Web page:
Directing can be tough sometimes, and it does take time to get comfortable. However one thing I will always say is that if you are having a hard time trying to direct a model into a pose, do the pose you want yourself (yes, yourself!) and then get the model to mimic you. Not only does this work well, but also will probably elicit a laugh or two which eases the pressure off even more.
In all of the 100+ photo shoots I’ve done, I only probably had to touch a model once or twice, and that is just because a leaf was caught in their hair and it was easier for me to remove it for them. In this case as well, I told them “there is a leaf caught in your hair, would you be ok if I got rid of that?”, and only when a “yes” came back, I’d do it.
6. When it comes to directing, if you try something and it doesn’t work, don’t stress
Directing was a big challenge for me when it came to my first experiences with moving a model into place, and setting a scene up. After doing over 100 shoots I can honestly tell you do not get stressed or worried if something doesn’t work out.
So what do you do if you pose someone and it doesn’t look great? I have the solution. Simply tell the model to ‘relax’. This will put them at ease, and stopping the pose, hitting the reset button and allowing you then to take a few minutes to reassess what you want to do for the next shoots.
7. If the model is going to be changing half way through the shoot, respect their privacy and give them time and space to change
Yet again I feel like I’m wandering into OTT territory here but if a model is going to be changing outfits through a photoshoot, you need to give them privacy. I use a pop-up changing tent which I got from amazon for about 1000Rs and it works like a charm; alternatively if you are shooting in an urban area see if there are any restrooms nearby.
If none of these are options and the model needs to get changed out in the open (for example in a forest or in a car), then tell them you are going to give them privacy and leave the immediate area until they say it is all good to come back.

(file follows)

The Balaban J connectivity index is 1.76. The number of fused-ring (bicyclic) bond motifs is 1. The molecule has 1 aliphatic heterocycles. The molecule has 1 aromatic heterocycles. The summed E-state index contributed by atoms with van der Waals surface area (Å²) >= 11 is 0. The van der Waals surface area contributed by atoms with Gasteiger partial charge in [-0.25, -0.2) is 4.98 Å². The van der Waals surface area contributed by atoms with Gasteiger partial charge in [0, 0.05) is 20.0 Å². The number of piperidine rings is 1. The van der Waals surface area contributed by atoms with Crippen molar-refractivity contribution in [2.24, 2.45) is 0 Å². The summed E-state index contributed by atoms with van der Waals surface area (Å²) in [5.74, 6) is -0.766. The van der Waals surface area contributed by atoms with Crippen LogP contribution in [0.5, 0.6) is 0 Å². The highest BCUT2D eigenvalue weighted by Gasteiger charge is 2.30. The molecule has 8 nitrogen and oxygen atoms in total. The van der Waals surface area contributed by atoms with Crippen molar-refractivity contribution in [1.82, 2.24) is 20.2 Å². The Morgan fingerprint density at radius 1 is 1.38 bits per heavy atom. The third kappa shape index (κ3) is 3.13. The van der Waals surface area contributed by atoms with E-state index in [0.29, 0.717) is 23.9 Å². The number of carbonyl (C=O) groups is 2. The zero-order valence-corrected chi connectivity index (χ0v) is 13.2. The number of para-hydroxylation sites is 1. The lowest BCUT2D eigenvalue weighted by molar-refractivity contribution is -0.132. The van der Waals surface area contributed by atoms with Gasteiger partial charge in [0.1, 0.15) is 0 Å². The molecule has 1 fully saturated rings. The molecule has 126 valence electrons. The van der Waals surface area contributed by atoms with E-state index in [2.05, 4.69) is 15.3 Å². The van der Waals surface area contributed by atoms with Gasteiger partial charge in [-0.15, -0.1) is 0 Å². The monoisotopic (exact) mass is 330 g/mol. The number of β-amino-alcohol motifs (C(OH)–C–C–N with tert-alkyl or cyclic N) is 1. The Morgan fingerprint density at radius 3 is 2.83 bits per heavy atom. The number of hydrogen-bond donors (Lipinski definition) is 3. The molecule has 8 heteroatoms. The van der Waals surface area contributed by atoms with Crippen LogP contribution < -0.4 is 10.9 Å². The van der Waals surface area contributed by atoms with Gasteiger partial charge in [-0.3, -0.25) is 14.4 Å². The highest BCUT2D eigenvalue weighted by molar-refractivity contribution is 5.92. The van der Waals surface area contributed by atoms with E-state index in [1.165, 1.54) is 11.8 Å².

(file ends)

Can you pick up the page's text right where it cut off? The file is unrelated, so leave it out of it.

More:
Bottom line: be respectful.
8. Remember to do your model release forms
A vital necessity for all TFP shoots is that a model release form is completed. Model release forms are vital for a legal point of view, ensuring that the model agrees that all images taken are your copyright, and this also acts as evidence that you did a TFP shoot. If you want to get published, Magazines will require this as well.
It is easy to get carried away with the shoot and call it a day at the end, but you need to make sure that you get this done.
9. Do not drink before or whilst on a shoot
I’m saying this because I have heard more than a couple of incidences where this has happened. Do not drink before a shoot to give you ‘dutch courage’ to get over your nerves. I have this as part of my crib sheet for models as well, and it is extremely rare that people do it but regardless, you should never be encouraging or taking the consumption of alcohol at any part of a shoot.
Whilst it may be tempting to get over your nerves with a bit of help from a drink, it can potentially cause a lot of problems, as well as being unsafe and unprofessional. The confidence to work on a photoshoot comes from your own confidence and experience with learning from the ups and downs of doing a photoshoot.
10. Have fun
At the end of the day, you want to make sure everyone who is on the shoot has at least some fun! We don’t do photography because it is a chore (well I don’t!), but because we love to create beautiful images and experiences for people! My photography is my creative outlet in my life and I adore doing shoots because of how much fun they are, and the end result that is created from everyone working together.
Thanks for reading! Let me know if you agree in the comments below, and tell me about your experiences getting into fashion photography!